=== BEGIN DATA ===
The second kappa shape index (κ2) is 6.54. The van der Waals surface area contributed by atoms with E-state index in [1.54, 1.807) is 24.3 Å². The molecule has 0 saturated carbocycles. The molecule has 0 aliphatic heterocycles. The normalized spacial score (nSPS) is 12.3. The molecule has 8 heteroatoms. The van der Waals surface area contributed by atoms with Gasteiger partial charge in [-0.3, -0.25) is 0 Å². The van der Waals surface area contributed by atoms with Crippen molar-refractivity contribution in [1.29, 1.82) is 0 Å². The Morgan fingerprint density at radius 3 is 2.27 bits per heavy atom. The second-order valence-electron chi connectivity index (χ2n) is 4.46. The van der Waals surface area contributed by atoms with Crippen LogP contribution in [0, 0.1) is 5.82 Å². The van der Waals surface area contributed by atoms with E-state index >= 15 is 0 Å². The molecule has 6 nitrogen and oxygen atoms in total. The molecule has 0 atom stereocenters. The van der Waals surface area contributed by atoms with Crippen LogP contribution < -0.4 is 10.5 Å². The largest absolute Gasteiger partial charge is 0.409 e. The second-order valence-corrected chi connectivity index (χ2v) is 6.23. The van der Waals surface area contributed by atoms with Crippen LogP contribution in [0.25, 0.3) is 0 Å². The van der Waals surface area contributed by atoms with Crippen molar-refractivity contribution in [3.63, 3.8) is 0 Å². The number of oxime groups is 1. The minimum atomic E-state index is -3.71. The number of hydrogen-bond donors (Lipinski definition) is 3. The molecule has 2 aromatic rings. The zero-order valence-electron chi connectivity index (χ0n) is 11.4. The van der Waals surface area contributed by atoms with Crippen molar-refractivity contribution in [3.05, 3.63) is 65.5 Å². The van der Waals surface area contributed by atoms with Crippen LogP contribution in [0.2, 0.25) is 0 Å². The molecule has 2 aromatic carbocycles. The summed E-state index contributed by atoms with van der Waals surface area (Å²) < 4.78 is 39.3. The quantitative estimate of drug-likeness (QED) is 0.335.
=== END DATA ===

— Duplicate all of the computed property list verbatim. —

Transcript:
The second kappa shape index (κ2) is 6.54. The van der Waals surface area contributed by atoms with E-state index in [1.54, 1.807) is 24.3 Å². The molecule has 0 saturated carbocycles. The molecule has 0 aliphatic heterocycles. The normalized spacial score (nSPS) is 12.3. The molecule has 8 heteroatoms. The van der Waals surface area contributed by atoms with Gasteiger partial charge in [-0.3, -0.25) is 0 Å². The van der Waals surface area contributed by atoms with Crippen molar-refractivity contribution in [1.29, 1.82) is 0 Å². The Morgan fingerprint density at radius 3 is 2.27 bits per heavy atom. The second-order valence-electron chi connectivity index (χ2n) is 4.46. The van der Waals surface area contributed by atoms with Crippen LogP contribution in [0, 0.1) is 5.82 Å². The van der Waals surface area contributed by atoms with E-state index >= 15 is 0 Å². The molecule has 6 nitrogen and oxygen atoms in total. The molecule has 0 atom stereocenters. The van der Waals surface area contributed by atoms with Crippen LogP contribution < -0.4 is 10.5 Å². The largest absolute Gasteiger partial charge is 0.409 e. The second-order valence-corrected chi connectivity index (χ2v) is 6.23. The van der Waals surface area contributed by atoms with Crippen LogP contribution in [0.25, 0.3) is 0 Å². The van der Waals surface area contributed by atoms with Crippen molar-refractivity contribution in [3.63, 3.8) is 0 Å². The number of oxime groups is 1. The minimum atomic E-state index is -3.71. The number of hydrogen-bond donors (Lipinski definition) is 3. The molecule has 2 aromatic rings. The zero-order valence-electron chi connectivity index (χ0n) is 11.4. The van der Waals surface area contributed by atoms with Crippen molar-refractivity contribution in [3.05, 3.63) is 65.5 Å². The van der Waals surface area contributed by atoms with Crippen LogP contribution in [0.2, 0.25) is 0 Å². The molecule has 2 aromatic carbocycles. The summed E-state index contributed by atoms with van der Waals surface area (Å²) < 4.78 is 39.3. The quantitative estimate of drug-likeness (QED) is 0.335.